Oklahoma Gov. Mary Fallin's executive budget proposal, released this week, seeks to set the nation's highest tax on wind power and phase out tax incentives for the wind industry ahead of schedule.

The budget proposes a $0.005 per kilowatt-hour tax on wind energy—five times the wind tax in Wyoming, which along with South Dakota are the only states that tax wind energy—and accelerates the end of a tax credit, currently set to expire in 2021.

A separate piece of legislation seeking an early end to wind tax credits is currently working its way through the House. The Oklahoman reported last year that state fossil fuel executives, including Trump advisor Harold Hamm, had formed a coalition to lobby for the end of wind tax credits in the state.

"Creating a less competitive energy environment via taxation only hurts consumers while reducing the competitiveness of one of Oklahoma's most viable industries," said Jeff Clark, executive director of The Wind Coalition, told NewsOK. "Raising electricity rates and ending the state's commitment to renewables also drives away needed investment in Oklahoma by manufacturing and high-technology facilities, who also provide jobs and pay taxes."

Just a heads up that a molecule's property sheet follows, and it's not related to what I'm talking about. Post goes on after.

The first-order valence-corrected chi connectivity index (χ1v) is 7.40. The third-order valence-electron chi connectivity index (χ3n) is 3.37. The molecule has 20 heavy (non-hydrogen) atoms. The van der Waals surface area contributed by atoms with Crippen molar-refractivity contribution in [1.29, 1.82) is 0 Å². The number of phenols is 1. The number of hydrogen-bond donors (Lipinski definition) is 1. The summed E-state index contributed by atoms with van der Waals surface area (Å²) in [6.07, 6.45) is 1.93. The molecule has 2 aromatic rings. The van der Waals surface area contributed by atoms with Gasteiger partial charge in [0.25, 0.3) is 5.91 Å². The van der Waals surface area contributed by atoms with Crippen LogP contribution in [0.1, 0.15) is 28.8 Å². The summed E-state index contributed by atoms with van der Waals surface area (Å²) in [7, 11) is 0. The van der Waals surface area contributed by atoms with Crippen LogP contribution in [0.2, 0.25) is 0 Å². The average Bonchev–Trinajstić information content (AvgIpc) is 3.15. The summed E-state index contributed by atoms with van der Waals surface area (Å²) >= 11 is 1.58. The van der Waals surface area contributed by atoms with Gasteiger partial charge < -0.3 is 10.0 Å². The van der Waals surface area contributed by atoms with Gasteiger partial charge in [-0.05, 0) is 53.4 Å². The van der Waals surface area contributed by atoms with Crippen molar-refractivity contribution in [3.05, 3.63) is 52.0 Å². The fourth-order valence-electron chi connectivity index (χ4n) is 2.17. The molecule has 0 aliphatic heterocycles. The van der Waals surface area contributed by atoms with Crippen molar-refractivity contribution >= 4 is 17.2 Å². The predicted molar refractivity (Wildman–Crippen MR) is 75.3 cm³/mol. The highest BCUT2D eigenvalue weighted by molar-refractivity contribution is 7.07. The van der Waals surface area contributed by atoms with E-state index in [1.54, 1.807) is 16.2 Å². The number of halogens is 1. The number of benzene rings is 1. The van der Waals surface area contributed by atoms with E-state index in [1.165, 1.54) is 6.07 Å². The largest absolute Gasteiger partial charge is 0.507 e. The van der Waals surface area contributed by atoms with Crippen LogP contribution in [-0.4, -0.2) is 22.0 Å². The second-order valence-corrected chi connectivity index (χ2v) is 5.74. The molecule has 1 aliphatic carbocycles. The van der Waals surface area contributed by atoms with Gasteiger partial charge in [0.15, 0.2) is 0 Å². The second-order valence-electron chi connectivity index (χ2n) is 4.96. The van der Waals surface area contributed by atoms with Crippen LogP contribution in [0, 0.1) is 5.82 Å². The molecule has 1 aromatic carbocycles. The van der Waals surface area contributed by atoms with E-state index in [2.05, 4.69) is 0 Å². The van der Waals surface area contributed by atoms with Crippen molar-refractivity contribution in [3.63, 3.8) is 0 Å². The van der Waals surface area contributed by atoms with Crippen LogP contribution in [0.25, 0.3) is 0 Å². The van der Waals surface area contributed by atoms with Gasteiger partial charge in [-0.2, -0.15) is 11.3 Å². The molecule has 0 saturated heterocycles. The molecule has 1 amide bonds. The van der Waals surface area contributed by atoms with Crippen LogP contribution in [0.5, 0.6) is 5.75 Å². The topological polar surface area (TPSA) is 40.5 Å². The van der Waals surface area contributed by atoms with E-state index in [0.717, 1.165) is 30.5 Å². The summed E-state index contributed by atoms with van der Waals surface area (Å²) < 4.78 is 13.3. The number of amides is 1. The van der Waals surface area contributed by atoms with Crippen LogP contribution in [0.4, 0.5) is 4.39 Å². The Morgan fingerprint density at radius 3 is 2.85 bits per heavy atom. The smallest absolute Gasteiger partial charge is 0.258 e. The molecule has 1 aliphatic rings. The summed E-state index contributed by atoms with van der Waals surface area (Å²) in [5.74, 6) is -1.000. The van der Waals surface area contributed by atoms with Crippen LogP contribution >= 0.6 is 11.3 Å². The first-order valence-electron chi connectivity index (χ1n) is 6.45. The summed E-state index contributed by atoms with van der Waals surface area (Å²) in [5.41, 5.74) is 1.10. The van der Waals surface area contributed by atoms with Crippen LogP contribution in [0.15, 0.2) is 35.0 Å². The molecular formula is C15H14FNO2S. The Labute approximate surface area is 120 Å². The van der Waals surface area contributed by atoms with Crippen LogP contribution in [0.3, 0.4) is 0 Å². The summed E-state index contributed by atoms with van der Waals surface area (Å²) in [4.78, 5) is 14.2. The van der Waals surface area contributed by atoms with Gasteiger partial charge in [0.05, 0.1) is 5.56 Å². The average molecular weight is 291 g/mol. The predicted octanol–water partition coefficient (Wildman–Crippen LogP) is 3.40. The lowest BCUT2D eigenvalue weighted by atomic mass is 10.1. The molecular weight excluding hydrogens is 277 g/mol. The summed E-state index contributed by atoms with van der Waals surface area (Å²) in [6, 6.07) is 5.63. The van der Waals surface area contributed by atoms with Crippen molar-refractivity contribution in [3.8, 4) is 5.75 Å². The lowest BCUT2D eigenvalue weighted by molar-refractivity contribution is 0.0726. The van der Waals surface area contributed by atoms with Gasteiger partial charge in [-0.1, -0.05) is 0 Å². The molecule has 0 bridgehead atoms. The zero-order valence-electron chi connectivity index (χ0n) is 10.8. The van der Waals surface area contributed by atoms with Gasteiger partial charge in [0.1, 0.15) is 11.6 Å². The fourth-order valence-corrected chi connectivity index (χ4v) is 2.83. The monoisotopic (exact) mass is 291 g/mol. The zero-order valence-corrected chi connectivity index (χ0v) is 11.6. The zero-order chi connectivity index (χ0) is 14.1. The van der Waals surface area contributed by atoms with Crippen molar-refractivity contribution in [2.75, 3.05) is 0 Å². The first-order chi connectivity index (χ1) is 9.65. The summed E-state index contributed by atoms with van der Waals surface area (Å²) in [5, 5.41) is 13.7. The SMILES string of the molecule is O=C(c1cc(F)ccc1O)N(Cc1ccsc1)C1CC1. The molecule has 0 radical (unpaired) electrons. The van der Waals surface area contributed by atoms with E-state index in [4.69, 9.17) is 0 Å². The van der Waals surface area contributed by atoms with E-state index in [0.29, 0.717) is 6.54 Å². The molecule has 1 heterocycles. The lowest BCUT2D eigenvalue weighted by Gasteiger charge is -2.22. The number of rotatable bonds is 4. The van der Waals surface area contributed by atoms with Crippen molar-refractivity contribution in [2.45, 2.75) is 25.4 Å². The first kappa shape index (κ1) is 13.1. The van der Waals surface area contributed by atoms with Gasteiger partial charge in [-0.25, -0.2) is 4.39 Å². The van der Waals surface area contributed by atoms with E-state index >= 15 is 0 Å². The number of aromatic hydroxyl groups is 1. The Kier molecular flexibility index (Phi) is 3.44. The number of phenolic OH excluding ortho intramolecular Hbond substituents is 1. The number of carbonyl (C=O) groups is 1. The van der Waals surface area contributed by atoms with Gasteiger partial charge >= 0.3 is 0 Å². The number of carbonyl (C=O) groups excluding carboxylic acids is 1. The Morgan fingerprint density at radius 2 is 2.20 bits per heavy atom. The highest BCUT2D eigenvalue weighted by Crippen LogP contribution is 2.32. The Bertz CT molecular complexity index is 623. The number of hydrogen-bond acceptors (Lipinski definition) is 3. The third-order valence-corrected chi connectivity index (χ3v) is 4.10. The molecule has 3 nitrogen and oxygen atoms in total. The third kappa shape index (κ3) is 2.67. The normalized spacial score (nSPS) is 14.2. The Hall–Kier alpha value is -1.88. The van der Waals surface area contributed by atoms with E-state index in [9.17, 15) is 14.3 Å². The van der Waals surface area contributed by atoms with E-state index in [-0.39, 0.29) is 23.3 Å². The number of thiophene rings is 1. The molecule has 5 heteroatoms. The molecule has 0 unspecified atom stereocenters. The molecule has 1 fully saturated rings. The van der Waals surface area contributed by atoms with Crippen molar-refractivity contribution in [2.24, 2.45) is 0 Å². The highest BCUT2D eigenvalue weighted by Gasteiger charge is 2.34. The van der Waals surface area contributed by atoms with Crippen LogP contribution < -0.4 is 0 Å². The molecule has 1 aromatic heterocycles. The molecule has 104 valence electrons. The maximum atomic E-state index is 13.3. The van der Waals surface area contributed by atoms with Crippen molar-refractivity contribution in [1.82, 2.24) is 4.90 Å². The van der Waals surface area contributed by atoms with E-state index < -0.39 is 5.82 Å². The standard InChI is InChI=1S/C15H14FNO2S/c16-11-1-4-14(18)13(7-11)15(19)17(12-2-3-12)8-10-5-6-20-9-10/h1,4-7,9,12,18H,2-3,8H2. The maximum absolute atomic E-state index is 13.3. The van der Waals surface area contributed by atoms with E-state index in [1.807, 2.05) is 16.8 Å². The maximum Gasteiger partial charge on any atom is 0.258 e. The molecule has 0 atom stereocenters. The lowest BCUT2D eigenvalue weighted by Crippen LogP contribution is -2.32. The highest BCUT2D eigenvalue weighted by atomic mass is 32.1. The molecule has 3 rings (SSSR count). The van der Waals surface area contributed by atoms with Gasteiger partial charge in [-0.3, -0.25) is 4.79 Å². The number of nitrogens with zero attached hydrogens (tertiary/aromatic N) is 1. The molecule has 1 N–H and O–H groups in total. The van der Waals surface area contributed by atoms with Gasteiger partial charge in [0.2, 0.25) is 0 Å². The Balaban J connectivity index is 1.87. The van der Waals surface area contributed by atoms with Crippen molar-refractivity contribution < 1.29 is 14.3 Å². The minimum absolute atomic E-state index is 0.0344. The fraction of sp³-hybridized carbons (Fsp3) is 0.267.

For a deeper dive:

Budget: The Oklahoman, Energywire, Utility Dive, Tulsa World

House bill: Tulsa World

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Correction: This article originally stated .05 cents per kilowatt-hour for the proposed tax. It's been updated to the correct $0.005 per kilowatt-hour as outlined in the governor's proposal in her official Executive Budget Book on page 10.